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W49 A is a star-forming region (SFR) found in the constellation of Aquila. It contains 3 active regions: W49 North (W49 N), W49 South West (W49 SW) and W49 South (W49 S). We present preliminary results from two epochs (e-)MERLIN observations of all ground-state OH masers towards the star-forming region (SFR) complex W49 A. The first epoch of observations was done in full-polarization mode with MERLIN in 2005 while the second epoch was obtained only in dual circular polarization during the test observations of the upgraded e-MERLIN in 2013. The overall maser spatial distributions in both epochs are in good agreement. We found several new high velocity maser features up to +34 km s−1 and −28 km s−1. The magnetic field strengths are between 1.1 to 10.8 mG. All three sources show evidence of magnetic field reversal.
The Korean VLBI Network (KVN) is a unique millimeter VLBI system which is consisted of three 21 m telescopes with relatively short baselines. We present the preliminary results of simultaneous monitoring observations of the 22.2 GHz H2O and 43.1/42.8/86.2/129.3 GHz SiO masers based on the KVN Key Science Project (KSP). We obtained the astrometrically registered maps of the H2O and SiO masers toward nine evolved stars using the source frequency phase referencing method (SFPR). The SFPR maps of the H2O and SiO masers enabled us to investigate the spatial structure and kinematics from the SiO to H2O maser regions including the development of an outward motion from the ring-like or elliptical structures of SiO masers to the asymmetric structures of the 22.2 GHz H2O maser features. In particular, the 86.2/129.3 GHz SiO (v=1, J=2–1 and J=3–2) masers were clearly imaged toward several objects for the first time. The SiO v=1, J=3–2 maser shows different distributions compared to those of the SiO v=1, 2, J=1–0 and v=1, J=2–1 masers implying a different physical condition.
Variable OH/IR stars are Asymptotic Giant Branch (AGB) stars with an optically thick circumstellar envelope that emit strong OH 1612 MHz emission. They are commonly observed throughout the Galaxy but also in the LMC and SMC. Hence, the precise inference of the distances of these stars will ultimately result in better constraints on their mass range in different metallicity environments. Through a multi-year long-term monitoring program at the Nancay Radio telescope (NRT) and a complementary high-sensitivity mapping campaign at the eMERLIN and JVLA to measure precisely the angular diameter of the envelopes, we have been re-exploring distance determination through the phase-lag method for a sample of stars, in order to refine the poorly-constrained distances of some and infer the currently unknown distances of others. We present here an update of this project.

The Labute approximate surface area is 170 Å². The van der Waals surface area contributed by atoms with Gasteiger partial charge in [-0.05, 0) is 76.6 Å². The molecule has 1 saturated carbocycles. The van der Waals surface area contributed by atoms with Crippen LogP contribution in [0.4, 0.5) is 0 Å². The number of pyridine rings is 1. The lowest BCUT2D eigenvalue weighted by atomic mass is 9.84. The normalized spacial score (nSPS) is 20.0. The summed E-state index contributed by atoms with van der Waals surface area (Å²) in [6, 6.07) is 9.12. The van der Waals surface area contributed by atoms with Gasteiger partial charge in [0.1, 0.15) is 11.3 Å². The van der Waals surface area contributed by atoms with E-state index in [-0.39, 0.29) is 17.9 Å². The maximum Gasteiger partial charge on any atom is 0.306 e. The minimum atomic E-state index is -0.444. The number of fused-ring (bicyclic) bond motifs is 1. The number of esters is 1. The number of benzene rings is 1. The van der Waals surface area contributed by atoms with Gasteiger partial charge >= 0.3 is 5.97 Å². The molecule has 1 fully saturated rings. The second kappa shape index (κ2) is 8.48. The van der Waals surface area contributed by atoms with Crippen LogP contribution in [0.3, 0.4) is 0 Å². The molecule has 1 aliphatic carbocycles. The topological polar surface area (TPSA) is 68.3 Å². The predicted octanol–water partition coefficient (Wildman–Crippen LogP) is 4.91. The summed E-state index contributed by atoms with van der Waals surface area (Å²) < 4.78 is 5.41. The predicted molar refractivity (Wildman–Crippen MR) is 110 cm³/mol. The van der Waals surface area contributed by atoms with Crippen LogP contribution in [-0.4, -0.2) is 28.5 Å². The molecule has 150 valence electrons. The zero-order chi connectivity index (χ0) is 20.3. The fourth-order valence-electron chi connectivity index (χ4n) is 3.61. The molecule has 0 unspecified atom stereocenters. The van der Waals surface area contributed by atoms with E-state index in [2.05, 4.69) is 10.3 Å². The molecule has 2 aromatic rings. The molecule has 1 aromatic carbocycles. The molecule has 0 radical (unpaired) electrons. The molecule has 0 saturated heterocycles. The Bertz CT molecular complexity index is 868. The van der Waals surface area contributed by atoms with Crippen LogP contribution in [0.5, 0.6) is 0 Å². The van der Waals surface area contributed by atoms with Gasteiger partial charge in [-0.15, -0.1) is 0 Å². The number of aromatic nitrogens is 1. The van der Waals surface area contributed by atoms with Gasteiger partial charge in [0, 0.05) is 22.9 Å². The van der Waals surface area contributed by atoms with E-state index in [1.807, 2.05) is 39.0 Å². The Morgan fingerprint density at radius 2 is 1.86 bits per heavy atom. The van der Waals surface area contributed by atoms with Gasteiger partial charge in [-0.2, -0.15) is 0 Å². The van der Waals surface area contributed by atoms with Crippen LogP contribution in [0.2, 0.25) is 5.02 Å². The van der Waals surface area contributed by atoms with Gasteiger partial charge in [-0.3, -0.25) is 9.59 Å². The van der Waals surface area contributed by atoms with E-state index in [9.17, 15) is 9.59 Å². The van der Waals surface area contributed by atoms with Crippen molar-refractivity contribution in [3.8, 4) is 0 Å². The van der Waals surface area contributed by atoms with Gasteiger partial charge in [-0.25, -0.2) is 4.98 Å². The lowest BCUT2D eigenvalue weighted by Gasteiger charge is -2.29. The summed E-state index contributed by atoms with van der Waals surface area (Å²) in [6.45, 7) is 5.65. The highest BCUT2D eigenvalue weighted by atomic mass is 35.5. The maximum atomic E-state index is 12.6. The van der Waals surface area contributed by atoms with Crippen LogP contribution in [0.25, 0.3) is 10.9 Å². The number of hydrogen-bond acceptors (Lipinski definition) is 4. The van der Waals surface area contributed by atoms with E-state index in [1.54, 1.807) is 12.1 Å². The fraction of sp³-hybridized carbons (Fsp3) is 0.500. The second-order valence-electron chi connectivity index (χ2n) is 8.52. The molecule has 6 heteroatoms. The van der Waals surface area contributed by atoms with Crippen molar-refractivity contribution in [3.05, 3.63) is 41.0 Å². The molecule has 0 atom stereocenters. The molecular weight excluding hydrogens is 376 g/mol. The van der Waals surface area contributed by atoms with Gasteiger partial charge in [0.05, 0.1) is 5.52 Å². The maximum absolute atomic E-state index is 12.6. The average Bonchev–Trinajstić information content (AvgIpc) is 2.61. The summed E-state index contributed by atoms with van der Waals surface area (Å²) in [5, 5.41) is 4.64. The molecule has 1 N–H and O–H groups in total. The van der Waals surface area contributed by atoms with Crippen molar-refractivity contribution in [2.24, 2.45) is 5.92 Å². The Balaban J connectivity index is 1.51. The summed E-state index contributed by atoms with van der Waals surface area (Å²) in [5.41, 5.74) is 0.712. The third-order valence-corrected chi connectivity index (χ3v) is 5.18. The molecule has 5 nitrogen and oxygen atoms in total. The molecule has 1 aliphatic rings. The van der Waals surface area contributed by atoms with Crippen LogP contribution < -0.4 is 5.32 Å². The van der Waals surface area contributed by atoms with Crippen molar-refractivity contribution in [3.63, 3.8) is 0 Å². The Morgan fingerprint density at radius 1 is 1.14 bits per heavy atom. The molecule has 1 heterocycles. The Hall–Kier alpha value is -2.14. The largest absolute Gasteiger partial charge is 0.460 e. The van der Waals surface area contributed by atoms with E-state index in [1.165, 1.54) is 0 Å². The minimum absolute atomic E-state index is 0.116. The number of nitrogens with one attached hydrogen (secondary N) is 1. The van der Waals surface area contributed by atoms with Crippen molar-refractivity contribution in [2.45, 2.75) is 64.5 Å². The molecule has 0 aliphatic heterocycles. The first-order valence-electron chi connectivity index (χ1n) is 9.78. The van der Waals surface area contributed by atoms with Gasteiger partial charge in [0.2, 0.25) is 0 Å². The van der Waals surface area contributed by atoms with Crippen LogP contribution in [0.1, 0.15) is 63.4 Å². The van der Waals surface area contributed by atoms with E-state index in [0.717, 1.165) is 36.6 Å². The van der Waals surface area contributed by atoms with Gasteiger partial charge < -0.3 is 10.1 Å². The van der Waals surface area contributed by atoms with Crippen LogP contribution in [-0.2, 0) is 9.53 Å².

Outstanding problems concerning mass-loss from evolved stars include initial wind acceleration and what determines the clumping scale. Reconstructing physical conditions from maser data has been highly uncertain due to the exponential amplification. ALMA and e-MERLIN now provide image cubes for five H2O maser transitions around VY CMa, at spatial resolutions comparable to the size of individual clouds or better, covering excitation states from 204 to 2360 K. We use the model of Gray et al. 2016, to constrain variations of number density and temperature on scales of a few au, an order of magnitude finer than is possible with thermal lines, comparable to individual cloud sizes or locally almost homogeneous regions. We compare results with the models of Decin et al. 2006 and Matsuura et al. 2014 for the circumstellar envelope of VY CMa; in later work this will be extended to other maser sources.